- Be Involved – There are decisions that patients will need to make about surgery and other courses of treatment. Listen to the options, ask questions, consult with your support system and then meet with your treatment team.
- Establish a Support System – Try to take at least one person with you during doctors visits. Have that person be in charge of writing down the information that was discussed, and remind you of any questions you wanted to ask.
The first case of Ebola has been found in the United States, the Centers for Disease Control confirmed on Tuesday. A man who took a commercial flight from Liberia to Dallas and landed on September 20 was officially diagnosed with the disease 10 days later.
The man was visiting relatives in the United States when he started to display symptoms. Because he did not show symptoms on the flight, and in fact passed an Ebola screening before boarding, no one else on the flight is at risk of contracting the disease.
Director of the disease centers, Dr. Thomas R. Frieden said at a press conference there is “zero chance” that anyone on the flight was infected. continue reading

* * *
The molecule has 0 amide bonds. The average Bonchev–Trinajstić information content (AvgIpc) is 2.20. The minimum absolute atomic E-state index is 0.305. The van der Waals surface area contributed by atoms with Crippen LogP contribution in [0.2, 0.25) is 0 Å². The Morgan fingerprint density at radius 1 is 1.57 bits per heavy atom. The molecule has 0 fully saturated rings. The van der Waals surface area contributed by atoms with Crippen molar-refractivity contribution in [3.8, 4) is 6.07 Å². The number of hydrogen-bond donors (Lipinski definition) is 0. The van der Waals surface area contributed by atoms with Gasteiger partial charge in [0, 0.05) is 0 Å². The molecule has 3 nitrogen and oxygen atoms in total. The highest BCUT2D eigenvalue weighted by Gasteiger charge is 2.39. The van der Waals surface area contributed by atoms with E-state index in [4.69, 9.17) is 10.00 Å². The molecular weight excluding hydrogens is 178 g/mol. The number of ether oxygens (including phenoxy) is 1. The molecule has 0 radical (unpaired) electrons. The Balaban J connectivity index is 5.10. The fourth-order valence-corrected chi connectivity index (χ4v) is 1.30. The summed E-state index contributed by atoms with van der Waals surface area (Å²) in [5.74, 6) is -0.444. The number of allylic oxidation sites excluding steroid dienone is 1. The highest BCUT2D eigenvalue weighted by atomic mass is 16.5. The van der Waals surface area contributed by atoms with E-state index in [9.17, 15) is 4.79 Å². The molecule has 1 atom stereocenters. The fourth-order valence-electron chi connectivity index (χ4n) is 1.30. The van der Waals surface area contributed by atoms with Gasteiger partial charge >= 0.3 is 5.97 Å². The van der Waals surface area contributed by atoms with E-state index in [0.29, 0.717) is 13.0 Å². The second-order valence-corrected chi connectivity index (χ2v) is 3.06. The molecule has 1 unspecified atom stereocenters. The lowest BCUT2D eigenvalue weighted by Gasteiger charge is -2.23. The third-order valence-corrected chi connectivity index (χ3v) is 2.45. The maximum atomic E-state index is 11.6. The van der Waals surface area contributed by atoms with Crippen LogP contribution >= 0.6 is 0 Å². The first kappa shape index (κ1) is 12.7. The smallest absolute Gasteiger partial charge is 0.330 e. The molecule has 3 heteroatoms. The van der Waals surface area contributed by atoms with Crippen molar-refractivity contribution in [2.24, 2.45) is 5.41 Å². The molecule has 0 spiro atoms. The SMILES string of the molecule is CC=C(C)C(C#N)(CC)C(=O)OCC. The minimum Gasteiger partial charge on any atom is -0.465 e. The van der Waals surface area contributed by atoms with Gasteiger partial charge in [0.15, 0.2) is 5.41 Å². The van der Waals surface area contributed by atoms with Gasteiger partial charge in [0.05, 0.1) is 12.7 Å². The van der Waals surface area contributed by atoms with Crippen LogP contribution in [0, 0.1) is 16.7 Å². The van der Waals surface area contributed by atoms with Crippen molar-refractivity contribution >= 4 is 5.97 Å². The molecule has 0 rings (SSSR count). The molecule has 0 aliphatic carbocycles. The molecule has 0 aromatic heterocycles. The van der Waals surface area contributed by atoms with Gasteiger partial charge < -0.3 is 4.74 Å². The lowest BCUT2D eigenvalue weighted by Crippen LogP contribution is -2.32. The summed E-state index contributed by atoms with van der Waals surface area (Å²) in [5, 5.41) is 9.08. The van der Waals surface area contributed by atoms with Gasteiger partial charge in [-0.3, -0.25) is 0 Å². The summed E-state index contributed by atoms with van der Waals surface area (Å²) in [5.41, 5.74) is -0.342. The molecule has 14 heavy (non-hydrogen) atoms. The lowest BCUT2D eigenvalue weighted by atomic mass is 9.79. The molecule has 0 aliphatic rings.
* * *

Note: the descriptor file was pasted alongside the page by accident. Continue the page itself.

Many teens and young adults have traded their cigarette habit for the hookah pipe because they believe it to be less addictive and harmful. On the contrary, studies show this new trend is just a more flavorful route to lung problems and heart disease.
With restaurants, bars, and even outdoor venues continuing to banish cigarette smokers further and further to the outskirts, the hookah pipe has emerged without stigma and remains a popular social trend. This prolonged exposure is just one of many concerns that experts have with hookah smoking. In 2005, the World Health Organization (WHO) reported that during an hour long hookah session, a person could inhale as much smoke as a cigarette smoker would consume in 100 cigarettes.
A hookah is a water pipe that originated in the Middle East. Special tobacco often mixed with fruit (shisha) is heated, then it passes through water before a person inhales the smoke through a tube and mouthpiece. Flavors like chocolate, mint, cherry, watermelon and more are common additives. Inhaling cherry-flavored smoke may seem like harmless fun, but the primary ingredient is still toxic. Contrary to popular belief, the carcinogens in tobacco are not filtered out when they pass through the water of a hookah.
Trading One Toxin For Another
A study published in Nursing Research notes that the majority of adults who smoke hookah (18-30) think it’s safe. This false assumption may come from studies that show hookah smoking contains less nicotine than cigarettes. While that may true, for some blends, researchers at the University of California found that carbon monoxide levels were 2.5 times higher in participants who smoked hookah pipes than those who smoked cigarettes. In addition, researchers found increased levels of benzene, which could put hookah smokers at an increased risk for leukemia.